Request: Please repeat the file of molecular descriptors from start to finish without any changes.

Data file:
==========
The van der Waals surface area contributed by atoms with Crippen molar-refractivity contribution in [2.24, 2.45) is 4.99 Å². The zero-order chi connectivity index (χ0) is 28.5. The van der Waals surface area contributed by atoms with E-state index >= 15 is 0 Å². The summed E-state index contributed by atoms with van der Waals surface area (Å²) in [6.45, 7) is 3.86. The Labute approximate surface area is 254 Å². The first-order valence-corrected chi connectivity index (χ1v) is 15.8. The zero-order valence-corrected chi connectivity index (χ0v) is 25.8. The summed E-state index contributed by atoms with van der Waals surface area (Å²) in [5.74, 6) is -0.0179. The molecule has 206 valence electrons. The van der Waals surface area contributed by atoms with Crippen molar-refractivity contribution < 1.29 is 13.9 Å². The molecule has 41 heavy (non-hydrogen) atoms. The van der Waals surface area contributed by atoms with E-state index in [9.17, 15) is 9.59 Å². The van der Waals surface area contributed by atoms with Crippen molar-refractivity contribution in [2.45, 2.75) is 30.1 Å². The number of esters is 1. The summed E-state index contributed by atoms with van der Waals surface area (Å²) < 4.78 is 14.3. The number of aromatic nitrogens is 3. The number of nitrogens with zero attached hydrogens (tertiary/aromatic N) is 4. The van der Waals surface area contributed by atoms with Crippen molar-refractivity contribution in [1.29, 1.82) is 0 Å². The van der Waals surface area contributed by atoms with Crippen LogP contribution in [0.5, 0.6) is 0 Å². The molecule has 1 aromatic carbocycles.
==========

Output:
The van der Waals surface area contributed by atoms with Crippen molar-refractivity contribution in [2.24, 2.45) is 4.99 Å². The zero-order chi connectivity index (χ0) is 28.5. The van der Waals surface area contributed by atoms with E-state index >= 15 is 0 Å². The summed E-state index contributed by atoms with van der Waals surface area (Å²) in [6.45, 7) is 3.86. The Labute approximate surface area is 254 Å². The first-order valence-corrected chi connectivity index (χ1v) is 15.8. The zero-order valence-corrected chi connectivity index (χ0v) is 25.8. The summed E-state index contributed by atoms with van der Waals surface area (Å²) in [5.74, 6) is -0.0179. The molecule has 206 valence electrons. The van der Waals surface area contributed by atoms with Crippen molar-refractivity contribution < 1.29 is 13.9 Å². The molecule has 41 heavy (non-hydrogen) atoms. The van der Waals surface area contributed by atoms with E-state index in [9.17, 15) is 9.59 Å². The van der Waals surface area contributed by atoms with Crippen molar-refractivity contribution in [2.45, 2.75) is 30.1 Å². The number of esters is 1. The summed E-state index contributed by atoms with van der Waals surface area (Å²) < 4.78 is 14.3. The number of aromatic nitrogens is 3. The number of nitrogens with zero attached hydrogens (tertiary/aromatic N) is 4. The van der Waals surface area contributed by atoms with Crippen molar-refractivity contribution in [1.29, 1.82) is 0 Å². The van der Waals surface area contributed by atoms with Crippen LogP contribution in [0.5, 0.6) is 0 Å². The molecule has 1 aromatic carbocycles.